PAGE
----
The opinion of the court was delivered by: Reagan, District Judge:
In January 2005, Custom Foam Works, Inc., (CFW) brought a breach of contract and common law fraud lawsuit against Hydrotech Systems, Ltd., and Aquatic Development (collectively, Defendants). In the contract, CFW agreed to manufacture and deliver approximately 32,232 square feet of custom foam wall paneling to a project site in Virginia. As consideration for CFW's performance, Defendants agreed to pay CFW $508,103.20. CFW claims that Defendants unilaterally terminated the contract and failed to provide CFW with payment as agreed in the contract. On June 11, 2010, the Court consolidated into this action the later-filed action, Hydrotech Systems, Ltd v. Tippett, Case No. 10-cv-0239-MJR.
A Scheduling and Discovery Order proposed by the parties and entered by Magistrate Judge Proud imposed a July 9, 2010 discovery cut-off and a July 23, 2010 dispositive motion deadline (see Doc. 18). That order also set the timeline to disclose expert witnesses and written reports pursuant to Federal Rule of Civil Procedure 26(a)(2). However, during the status conference on June 23, 2010, the Court found that consolidation of the cases had rendered the Scheduling and Discovery Order unworkable (Doc. 33). Consequently, the Court rescheduled trial and advanced the discovery deadline to December 28, 2010, and the dispositive motion deadline to January 7, 2011. Id.
On December 28, 2010, CFW designated its expert witness Nancy Matheny. CFW asserts that it timely supplemented its disclosure by providing Matheny's report on January 4, 2011. On January 28, 2011, CFW supplemented Matheny's report with pages that it indicated were inadvertently left out of the report. On February 15, 2011, Defendants filed a motion to strike CFW's expert witness (Doc. 69), which the Court denied on March 10 (Doc. 81). On March 22, the Court also denied Defendants' motion to reconsider (Docs. 82, 84). On April 29, 2011, Defendants disclosed rebuttal expert Ryan Clark. (Doc. 88, Exhibit B).
Now before the Court is CFW's motion to strike Defendants' untimely expert opinion witness disclosure and to bar Defendants from presenting expert testimony at trial (Doc 88).
Pursuant to Rule 26(a)(2) a party must disclose to the other parties the identity of any witness it may use at trial to present evidence and must make these disclosures at the times and in the sequence that the court orders. Fed. R. Civ. P. 26(a)(2)(D). Rule 26(a)(2)(B) requires expert witness disclosures to include, inter alia, a complete statement of all opinions the witness will express and the basis and reasons for them." Fed. R. Civ. P. 26(a)(2)(D). Rule 26(a)(2)(D) also requires that, absent a court order, a disclosure must be made "(i) at least 90 days before the date set for trial or for the case to be ready for trial or (ii) if the evidence is intended solely to contradict or rebut evidence on the same subject matter identified by another party under Rule 26(a)(2)(B) or (C), within 30 days after the other party's disclosure." Fed. R. Civ. P. 26(a)(2)(D).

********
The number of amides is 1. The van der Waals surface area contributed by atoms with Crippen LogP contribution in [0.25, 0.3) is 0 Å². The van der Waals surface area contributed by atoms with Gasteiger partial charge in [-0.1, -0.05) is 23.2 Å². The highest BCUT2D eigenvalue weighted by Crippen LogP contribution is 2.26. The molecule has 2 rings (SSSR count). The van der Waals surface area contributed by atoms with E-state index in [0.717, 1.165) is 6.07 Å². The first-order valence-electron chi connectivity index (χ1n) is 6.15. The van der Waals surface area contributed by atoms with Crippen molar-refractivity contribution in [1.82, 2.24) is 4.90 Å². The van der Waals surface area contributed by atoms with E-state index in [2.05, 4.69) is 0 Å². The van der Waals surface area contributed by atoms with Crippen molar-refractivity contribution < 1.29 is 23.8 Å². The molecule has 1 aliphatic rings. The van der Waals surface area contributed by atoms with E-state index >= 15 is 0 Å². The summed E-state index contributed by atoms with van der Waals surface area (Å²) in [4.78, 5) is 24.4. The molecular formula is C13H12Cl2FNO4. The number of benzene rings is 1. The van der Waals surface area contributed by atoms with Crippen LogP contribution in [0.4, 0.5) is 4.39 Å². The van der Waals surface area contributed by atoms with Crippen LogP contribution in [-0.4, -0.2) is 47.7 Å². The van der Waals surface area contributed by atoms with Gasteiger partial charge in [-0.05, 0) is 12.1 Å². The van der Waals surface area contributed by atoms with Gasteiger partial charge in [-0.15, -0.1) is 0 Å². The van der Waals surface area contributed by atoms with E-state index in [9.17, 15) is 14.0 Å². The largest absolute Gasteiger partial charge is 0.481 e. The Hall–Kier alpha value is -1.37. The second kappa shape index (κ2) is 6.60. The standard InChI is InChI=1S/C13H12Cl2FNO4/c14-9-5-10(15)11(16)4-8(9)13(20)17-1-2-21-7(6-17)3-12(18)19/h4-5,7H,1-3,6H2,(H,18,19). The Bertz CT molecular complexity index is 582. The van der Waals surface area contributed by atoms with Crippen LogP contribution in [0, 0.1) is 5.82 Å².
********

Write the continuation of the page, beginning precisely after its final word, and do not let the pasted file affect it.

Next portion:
As the Court stated in its June 23, 2010, Order (Doc. 33), consolidation of the cases had rendered the Scheduling Order, then in place, unworkable. As stated before by this Court it would be against common sense to assume that the Court would advance the discovery and dispositive motion deadlines more than five months while at the same time requiring the parties to disclose expert witnesses in accordance with a scheduling order deemed unworkable.
Defendants maintain that in the interests of fairness and substantial justice, they should be permitted to present testimony from their rebuttal expert at trial. This Court does not agree. Defendants could have asked for a Rule 16 conference to obtain an amended scheduling and discovery order after the consolidation of the cases had rendered the prior Scheduling Order unworkable, but they did not. With neither a stipulation nor a court order in place pursuant to Rule 26(a)(2)(D), the date by which expert rebuttal witnesses had to be disclosed defaulted to 30 days after the other party's disclosure. Defendants disclosed their rebuttal witness on April 29, 2011, more than three-and-one-half months after CFW disclosed its expert and provided her report.
Defendants neither timely disclosed their rebuttal expert, nor sought an extension of time for disclosing him, nor sought additional time to depose CFW's expert witness. Even if Defendants' deadline were tolled while the Court decided their motion to strike and subsequent motion to reconsider, Defendants still waited more than 30 days after the Court denied reconsideration on March 22, 2011, to disclose their expert.
Rule 37 provides in pertinent part that if a party fails to identify a witness as required by Rule 26(a) or 26(e), the party is not allowed to use that witness to supply evidence at a trial "unless the failure was substantially justified or is harmless." Fed. R. Civ. P. 37(c)(1). The determination of whether a late expert witness disclosure should be allowed is entrusted to the district court. David v. Caterpillar, Inc., 324 F.3d 851, 857 (7th Cir. 2003). The Seventh Circuit has set forth four factors to guide the district court's analysis: (1) the prejudice or surprise to the party against whom the evidence is offered; (2) the ability of the party to ...